16 June, 2009

On Weakness

Western* men are not to be weak; we are expected to always be strong. A moment of public weakness is considered humiliating, and an inability to deeply cage one's less acceptable emotions (sadness, hurt, depression, fear, anxiety) is an inexorable mark of heavy shame. As noted in my previous post, we're allowed jocularity, enthusiasm (for sports, money, and women), and stoicism. Deviation from these acceptable expressions is socially punished by labeling an offending man as effeminate or weak and successively isolating him from the in group.

Consider the case of an uncontrollably sobbing man vs. that of an uncontrollably sobbing woman. In the woman's case most everyone's first instinct, regardless of whether it is expressed or not, is empathy and compassion. But if we see a man on the sidewalk sobbing uncontrollably with his head and shoulders bent to his chest in defeat, we first look away and walk by pretending not to notice, wondering if it would wound the man even more if we were to offer a word of kindness (because to recognize his pain is also to recognize his weakness).

It's a simple rule: those who play by the rules may continue playing while those who do not are cast aside and marked as other.

Some societal circles are substantially more insulated from the consequences of not exactly following that rule. Academia is considerably more tolerant of expressional deviation in men than, say, construction. Even so, in academia we are apt to write off a man who is expressing his emotions outside of prescribed means as either eccentric or poorly socialized. Over time, it seems that these men take those labels unto themselves and perpetuate themselves as cover for their (subconscious?) rebellion against the rule. Perhaps it eases their cognitive dissonance.

In order to follow the rule, Western men have to become accustomed to, or at least numb from, cognitive dissonance between what they actually feel and the means with which they are allowed to express it. This is most evident in father-son relationships, especially after the son has grown and struck out on his own. The son may desperately want his father's approval, to hear that his father is proud of him, but he isn't allowed to come right out and say so because it would expose him as insecure and seeking attention to fill that. Meanwhile, the father may very well be proud of his son, but he is discouraged from expressing that for fear that his son will see him, the role model, as weak.

Within popular culture, this tension is evident in the common, and somewhat true, trope of the a woman battling her boyfriend to open up more and share his feelings with her. Often we try to deflect these uncomfortable requests by claiming to not actually feel nearly so much as women**, and this may be partly true because we're socialized not to really examine our own feelings or consider what they may mean. Once again, the reason is because we have been taught that acknowledging weak emotions, admitting that we have been hurt or that we feel something more than our next goal, is itself weak. In effect, vulnerability itself is weakness, and this perpetuates entire populations of men who don't really know what they're feeling or why. And if we as men cannot understand our own emotional selves, how can we accurately consider those of women?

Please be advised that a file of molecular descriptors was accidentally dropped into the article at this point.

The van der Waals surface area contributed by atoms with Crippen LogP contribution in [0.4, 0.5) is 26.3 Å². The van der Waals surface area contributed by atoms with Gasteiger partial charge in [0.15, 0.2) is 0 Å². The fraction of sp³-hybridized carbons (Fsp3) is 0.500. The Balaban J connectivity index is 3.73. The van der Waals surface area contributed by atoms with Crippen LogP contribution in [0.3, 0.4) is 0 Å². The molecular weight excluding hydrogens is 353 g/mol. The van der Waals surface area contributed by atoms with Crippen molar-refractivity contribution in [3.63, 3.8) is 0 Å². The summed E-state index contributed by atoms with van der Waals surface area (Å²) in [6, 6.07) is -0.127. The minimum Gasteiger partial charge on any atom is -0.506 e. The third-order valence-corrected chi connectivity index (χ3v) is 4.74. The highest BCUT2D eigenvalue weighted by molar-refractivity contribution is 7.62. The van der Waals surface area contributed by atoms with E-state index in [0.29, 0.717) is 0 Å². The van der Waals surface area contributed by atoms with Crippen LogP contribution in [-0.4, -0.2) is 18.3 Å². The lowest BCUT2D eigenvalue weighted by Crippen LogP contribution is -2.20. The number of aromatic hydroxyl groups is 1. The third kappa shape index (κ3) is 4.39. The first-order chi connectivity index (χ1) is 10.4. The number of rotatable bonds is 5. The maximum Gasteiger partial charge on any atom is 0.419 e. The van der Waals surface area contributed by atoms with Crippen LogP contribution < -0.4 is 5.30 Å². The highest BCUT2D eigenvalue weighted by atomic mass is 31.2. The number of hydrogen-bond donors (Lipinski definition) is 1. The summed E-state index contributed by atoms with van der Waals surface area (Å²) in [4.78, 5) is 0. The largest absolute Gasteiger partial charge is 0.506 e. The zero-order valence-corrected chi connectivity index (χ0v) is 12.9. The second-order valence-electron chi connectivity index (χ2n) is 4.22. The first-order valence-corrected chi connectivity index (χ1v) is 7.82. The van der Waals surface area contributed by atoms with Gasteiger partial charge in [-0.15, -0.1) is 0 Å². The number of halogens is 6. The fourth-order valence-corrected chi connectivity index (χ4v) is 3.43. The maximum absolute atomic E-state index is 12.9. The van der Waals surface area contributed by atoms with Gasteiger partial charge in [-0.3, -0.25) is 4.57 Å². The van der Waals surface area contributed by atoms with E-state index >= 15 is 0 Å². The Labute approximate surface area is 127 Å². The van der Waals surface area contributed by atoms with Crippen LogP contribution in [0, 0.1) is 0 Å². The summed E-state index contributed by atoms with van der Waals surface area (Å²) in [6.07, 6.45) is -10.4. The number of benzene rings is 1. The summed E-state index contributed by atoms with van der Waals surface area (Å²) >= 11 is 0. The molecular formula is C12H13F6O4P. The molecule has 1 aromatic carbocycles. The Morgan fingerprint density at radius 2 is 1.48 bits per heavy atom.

Here as well, advancement in considerate and respectful treatment of women is contingent upon men coming to better understand themselves. Only when we are able to be truthful with ourselves about what we are really feeling can we hope to begin to understand the casually oppressive world we have been taught to create for women. Only then can we begin to help effect change.

We can start by helping to remove the social stigma attached to perceptions of weakness.

*I qualify this with "Western" because I lack knowledge of male, or even female (although for what it's worth, female behaviors seem to be more universal), behavioral expectations in other cultural milieus and as such I don't claim that what I say here applies to them in any way at all.
**Admittedly, there are some women who seem to feel an amazingly large number of different things in astoundingly short periods of time, but perhaps these few are 1) compulsively emotive or 2) exceptions to prove the rule.

1 comment:

D. C. said...

Within popular culture, this tension is evident in the common, and somewhat true, trope of the a woman battling her boyfriend to open up more and share his feelings with her.

Toaster, you're writing (nicely, I might note) about what I long ago called the "Superman syndrome" -- the expectation that men be invulnerable.

However, in my observation the trap is built of a network of mutually-reinforcing expectations which make it extremely difficult to change or defy -- the network is self-repairing.

In your example above, the woman may push her lover to "open up" but be very uncomfortable when he does -- and he learns from this not to repeat the mistake. That kind of response isn't all that remarkable if you think about it, but the requirement that both of them set aside their habits at the same time doesn't improve the chances of success.